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    Just thought you’d be interested in some news about me.

    At a Cornell Law School faculty vote on Wednesday I was promoted to full Clinical Professor of Law.  It’s not tenure, which is a Cornell University designation not available to clinical faculty, but it complies with ABA Standard 405 (“a form of security of position reasonably similar to tenure”).

    For the past 4 1/2 years, in other words, I’ve been flying without a parachute, hah!

    The funny thing is how many nasty emails and comments I’ve received over the years insisting that if I didn’t have tenure I wouldn’t have the guts to say what I have said. Well, I didn’t and I did.

    Over the years numerous people tried to interfere in my employment or get me fired — including the lawyer in Philadelphia who threatened to organize a boycott and the Elizabeth Warren supporter who engaged in a campaign of harassment.  The sad truth is that they might have been successful at some academic institutions, a point I discussed in “Coming Out As A Conservative On Campus”.

    Fortunately, I work at a place which values diversity of opinion, academic freedom, and freedom of thought and speech.  Major kudos to Cornell Law School for living up to its mission statement of Lawyers in the Best Sense.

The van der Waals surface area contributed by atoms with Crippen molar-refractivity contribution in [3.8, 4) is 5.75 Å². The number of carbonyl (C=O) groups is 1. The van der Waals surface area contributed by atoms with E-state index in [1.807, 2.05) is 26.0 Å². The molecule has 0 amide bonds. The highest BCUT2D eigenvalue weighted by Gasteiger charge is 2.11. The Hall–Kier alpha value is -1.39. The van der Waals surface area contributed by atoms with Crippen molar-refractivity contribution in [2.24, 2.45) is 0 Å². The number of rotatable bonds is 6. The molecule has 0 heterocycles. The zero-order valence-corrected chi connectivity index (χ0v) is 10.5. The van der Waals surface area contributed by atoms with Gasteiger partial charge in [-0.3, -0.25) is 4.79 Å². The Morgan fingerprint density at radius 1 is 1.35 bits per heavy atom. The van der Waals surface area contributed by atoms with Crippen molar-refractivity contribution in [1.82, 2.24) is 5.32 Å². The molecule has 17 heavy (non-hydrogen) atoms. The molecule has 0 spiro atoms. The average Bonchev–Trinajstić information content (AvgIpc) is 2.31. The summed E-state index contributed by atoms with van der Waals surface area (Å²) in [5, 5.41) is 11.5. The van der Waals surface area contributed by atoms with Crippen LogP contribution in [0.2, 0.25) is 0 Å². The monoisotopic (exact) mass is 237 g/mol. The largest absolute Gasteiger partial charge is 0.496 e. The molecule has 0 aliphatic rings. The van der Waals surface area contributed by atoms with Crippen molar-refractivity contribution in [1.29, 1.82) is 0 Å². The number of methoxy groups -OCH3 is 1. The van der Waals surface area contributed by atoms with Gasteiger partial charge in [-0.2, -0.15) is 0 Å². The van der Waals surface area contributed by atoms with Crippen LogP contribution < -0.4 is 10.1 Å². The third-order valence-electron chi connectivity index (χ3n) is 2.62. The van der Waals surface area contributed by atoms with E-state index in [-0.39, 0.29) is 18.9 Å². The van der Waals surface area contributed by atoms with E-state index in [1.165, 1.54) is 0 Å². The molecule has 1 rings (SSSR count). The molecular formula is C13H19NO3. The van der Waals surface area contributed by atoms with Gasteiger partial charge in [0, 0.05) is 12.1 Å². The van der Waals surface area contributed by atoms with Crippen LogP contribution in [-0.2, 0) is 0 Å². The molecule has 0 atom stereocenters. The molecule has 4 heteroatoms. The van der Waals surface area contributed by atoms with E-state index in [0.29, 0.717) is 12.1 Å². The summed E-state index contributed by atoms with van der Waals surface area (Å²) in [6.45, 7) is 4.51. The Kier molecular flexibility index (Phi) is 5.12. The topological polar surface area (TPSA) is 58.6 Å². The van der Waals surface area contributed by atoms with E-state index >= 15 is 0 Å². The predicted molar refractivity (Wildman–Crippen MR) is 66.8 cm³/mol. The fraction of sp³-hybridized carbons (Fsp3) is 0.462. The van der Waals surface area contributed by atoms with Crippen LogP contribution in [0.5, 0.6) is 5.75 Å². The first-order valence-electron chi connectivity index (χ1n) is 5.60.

I don’t share many personal details here, but I will reveal one deep secret.  I never actually planned to be a law professor, it just happened. Eye problems forced me to give up my law practice in 2006 and sit home for over a year.  Somehow I landed in Ithaca late in 2007. So this promotion is personally satisfying coming at the end of a long road of professional rebound.

    Would it be un-professorial to embed the Victory Dance?

    Oh, well, I’ll throw caution to the wind.

    (warning, may cause seizures)


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    Congratulations! It’s encouraging to hear that some kind of academic freedom still exists–I really am surprised to hear that (sad to say).

    I had a friend who had to “sit home” for a long time due to serious eye problems but she’s been doing great for a long time now. That must have been extremely scary and I hope that’s behind you now. I, myself, had to switch to a retina specialist several years ago when I was diagnosed as “borderline” macular degeneration which has NOT progressed, thank G-d.

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